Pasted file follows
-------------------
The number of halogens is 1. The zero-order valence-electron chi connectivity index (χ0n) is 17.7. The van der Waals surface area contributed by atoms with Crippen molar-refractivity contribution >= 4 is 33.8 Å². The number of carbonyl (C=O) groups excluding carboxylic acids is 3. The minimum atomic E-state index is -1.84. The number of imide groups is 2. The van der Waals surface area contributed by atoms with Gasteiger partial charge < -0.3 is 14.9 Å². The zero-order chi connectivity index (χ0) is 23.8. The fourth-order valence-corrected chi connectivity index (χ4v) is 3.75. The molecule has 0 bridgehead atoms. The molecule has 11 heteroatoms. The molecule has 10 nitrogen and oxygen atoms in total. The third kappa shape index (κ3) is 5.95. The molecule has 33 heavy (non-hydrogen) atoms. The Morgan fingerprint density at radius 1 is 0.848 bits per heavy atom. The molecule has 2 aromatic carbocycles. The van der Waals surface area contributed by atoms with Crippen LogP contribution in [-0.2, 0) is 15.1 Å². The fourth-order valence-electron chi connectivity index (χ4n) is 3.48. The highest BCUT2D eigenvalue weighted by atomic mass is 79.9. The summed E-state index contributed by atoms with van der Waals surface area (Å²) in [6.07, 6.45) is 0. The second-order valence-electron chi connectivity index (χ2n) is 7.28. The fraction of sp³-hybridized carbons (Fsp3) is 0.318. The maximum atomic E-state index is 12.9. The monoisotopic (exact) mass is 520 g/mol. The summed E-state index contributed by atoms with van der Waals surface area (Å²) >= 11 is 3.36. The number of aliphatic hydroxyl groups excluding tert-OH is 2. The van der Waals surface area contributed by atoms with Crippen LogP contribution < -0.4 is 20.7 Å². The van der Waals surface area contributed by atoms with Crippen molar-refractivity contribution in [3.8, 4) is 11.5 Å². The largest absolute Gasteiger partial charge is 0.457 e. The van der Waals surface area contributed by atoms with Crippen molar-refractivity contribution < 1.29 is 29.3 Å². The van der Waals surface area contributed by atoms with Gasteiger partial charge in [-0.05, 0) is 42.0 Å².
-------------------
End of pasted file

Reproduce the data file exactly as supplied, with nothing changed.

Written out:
The number of halogens is 1. The zero-order valence-electron chi connectivity index (χ0n) is 17.7. The van der Waals surface area contributed by atoms with Crippen molar-refractivity contribution >= 4 is 33.8 Å². The number of carbonyl (C=O) groups excluding carboxylic acids is 3. The minimum atomic E-state index is -1.84. The number of imide groups is 2. The van der Waals surface area contributed by atoms with Gasteiger partial charge < -0.3 is 14.9 Å². The zero-order chi connectivity index (χ0) is 23.8. The fourth-order valence-corrected chi connectivity index (χ4v) is 3.75. The molecule has 0 bridgehead atoms. The molecule has 11 heteroatoms. The molecule has 10 nitrogen and oxygen atoms in total. The third kappa shape index (κ3) is 5.95. The molecule has 33 heavy (non-hydrogen) atoms. The Morgan fingerprint density at radius 1 is 0.848 bits per heavy atom. The molecule has 2 aromatic carbocycles. The van der Waals surface area contributed by atoms with Crippen LogP contribution in [-0.2, 0) is 15.1 Å². The fourth-order valence-electron chi connectivity index (χ4n) is 3.48. The highest BCUT2D eigenvalue weighted by atomic mass is 79.9. The summed E-state index contributed by atoms with van der Waals surface area (Å²) in [6.07, 6.45) is 0. The second-order valence-electron chi connectivity index (χ2n) is 7.28. The fraction of sp³-hybridized carbons (Fsp3) is 0.318. The maximum atomic E-state index is 12.9. The monoisotopic (exact) mass is 520 g/mol. The summed E-state index contributed by atoms with van der Waals surface area (Å²) >= 11 is 3.36. The number of aliphatic hydroxyl groups excluding tert-OH is 2. The van der Waals surface area contributed by atoms with Crippen LogP contribution < -0.4 is 20.7 Å². The van der Waals surface area contributed by atoms with Crippen molar-refractivity contribution in [3.8, 4) is 11.5 Å². The largest absolute Gasteiger partial charge is 0.457 e. The van der Waals surface area contributed by atoms with Crippen molar-refractivity contribution < 1.29 is 29.3 Å². The van der Waals surface area contributed by atoms with Gasteiger partial charge in [-0.05, 0) is 42.0 Å².